What To Know About Sewer Line Inspection Cameras
May 25, 2021
Few of us spend much time thinking about the condition of our home’s or business’s plumbing. However, like any working part of a building, this is an aspect that requires regular maintenance. To properly diagnose potential issues, understanding what to know about sewer line inspection cameras is an important starting place. Even when working with a professional plumber, identifying the basic tools and processes will help demystify the inspection and make choosing an affordable solution simpler.
Why Sewer Line Inspections Are Important
No system is entirely perfect. While our mastery of plumbing has evolved significantly since the early days of aqueducts, we still struggle with many of the same issues today. Namely, even the most durable materials are subject to weather and time. Cracks, leaks, and bursts can happen, and they often appear when we least expect them.
What’s more, blockages can occur inside of pipes and sewer lines without any warning. Often, improper water pressure, incorrect disposal of material, or even just a severe build-up of scum and scale due to hard or untreated water causes them.
Tools of Sewer Line Inspection
If you’re a DIYer who wants to diagnose problems yourself, a part of what to know about sewer line inspection cameras is that there are specific types that are best for viewing plumbing systems. Typically, the best camera for the work is a type of videoscope. The difference between these and other types of borescopes is that videoscopes have more robust features. They feature a flexible cord similar to fiber optic borescopes, but they aren’t dependent on this technology.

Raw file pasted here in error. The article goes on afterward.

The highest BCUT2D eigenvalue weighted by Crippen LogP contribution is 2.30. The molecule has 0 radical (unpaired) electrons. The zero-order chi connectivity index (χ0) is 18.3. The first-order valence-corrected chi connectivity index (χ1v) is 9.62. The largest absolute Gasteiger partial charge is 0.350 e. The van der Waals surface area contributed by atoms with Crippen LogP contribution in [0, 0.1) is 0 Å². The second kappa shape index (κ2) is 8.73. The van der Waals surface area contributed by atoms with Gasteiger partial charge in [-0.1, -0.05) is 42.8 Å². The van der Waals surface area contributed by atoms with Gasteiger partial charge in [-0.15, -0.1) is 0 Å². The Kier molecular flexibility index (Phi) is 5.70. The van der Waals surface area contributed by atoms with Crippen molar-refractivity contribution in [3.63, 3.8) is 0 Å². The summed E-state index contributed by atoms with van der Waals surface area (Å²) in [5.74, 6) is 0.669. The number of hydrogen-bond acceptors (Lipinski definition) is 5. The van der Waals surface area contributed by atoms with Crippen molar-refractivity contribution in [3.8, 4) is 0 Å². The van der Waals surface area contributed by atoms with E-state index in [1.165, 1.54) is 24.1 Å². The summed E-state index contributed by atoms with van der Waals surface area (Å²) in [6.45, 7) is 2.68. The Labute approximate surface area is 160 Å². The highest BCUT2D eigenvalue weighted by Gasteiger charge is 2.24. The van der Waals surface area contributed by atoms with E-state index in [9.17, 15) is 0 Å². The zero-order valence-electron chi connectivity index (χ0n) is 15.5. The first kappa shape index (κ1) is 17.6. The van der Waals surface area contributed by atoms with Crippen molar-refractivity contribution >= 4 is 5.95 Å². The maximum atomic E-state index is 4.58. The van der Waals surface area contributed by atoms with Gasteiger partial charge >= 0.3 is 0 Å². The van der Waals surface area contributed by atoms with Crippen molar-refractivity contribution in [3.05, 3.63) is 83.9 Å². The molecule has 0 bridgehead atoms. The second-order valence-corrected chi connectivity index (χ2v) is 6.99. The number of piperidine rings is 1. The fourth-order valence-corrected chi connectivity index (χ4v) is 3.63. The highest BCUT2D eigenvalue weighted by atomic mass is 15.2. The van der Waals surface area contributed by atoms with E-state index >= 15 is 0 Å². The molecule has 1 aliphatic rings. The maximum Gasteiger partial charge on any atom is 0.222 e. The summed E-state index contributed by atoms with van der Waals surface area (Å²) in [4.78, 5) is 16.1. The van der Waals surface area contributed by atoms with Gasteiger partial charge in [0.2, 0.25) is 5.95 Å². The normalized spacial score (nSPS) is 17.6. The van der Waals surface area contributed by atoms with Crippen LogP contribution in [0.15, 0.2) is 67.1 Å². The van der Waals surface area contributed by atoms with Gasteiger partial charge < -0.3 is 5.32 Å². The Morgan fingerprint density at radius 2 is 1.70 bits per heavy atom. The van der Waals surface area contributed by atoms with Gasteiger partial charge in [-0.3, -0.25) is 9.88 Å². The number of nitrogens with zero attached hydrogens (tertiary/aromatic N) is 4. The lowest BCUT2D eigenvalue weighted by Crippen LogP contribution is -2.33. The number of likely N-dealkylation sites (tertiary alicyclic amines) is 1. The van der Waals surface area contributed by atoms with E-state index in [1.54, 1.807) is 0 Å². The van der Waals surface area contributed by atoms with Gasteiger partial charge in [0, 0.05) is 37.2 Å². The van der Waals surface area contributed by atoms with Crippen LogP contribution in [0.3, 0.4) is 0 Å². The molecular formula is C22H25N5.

As a result, images are much crisper, and their resolution is comparable to the average camcorder. Furthermore, you can rotate the dorsal tip remotely. With these devices, it’s very easy to probe inside hard-to-reach areas like sewer lines. Simply match the camera and cord diameter to best fit into the line or lines you will be inspecting. The higher resolution and maneuverability make it very easy to spot flaws and breakages.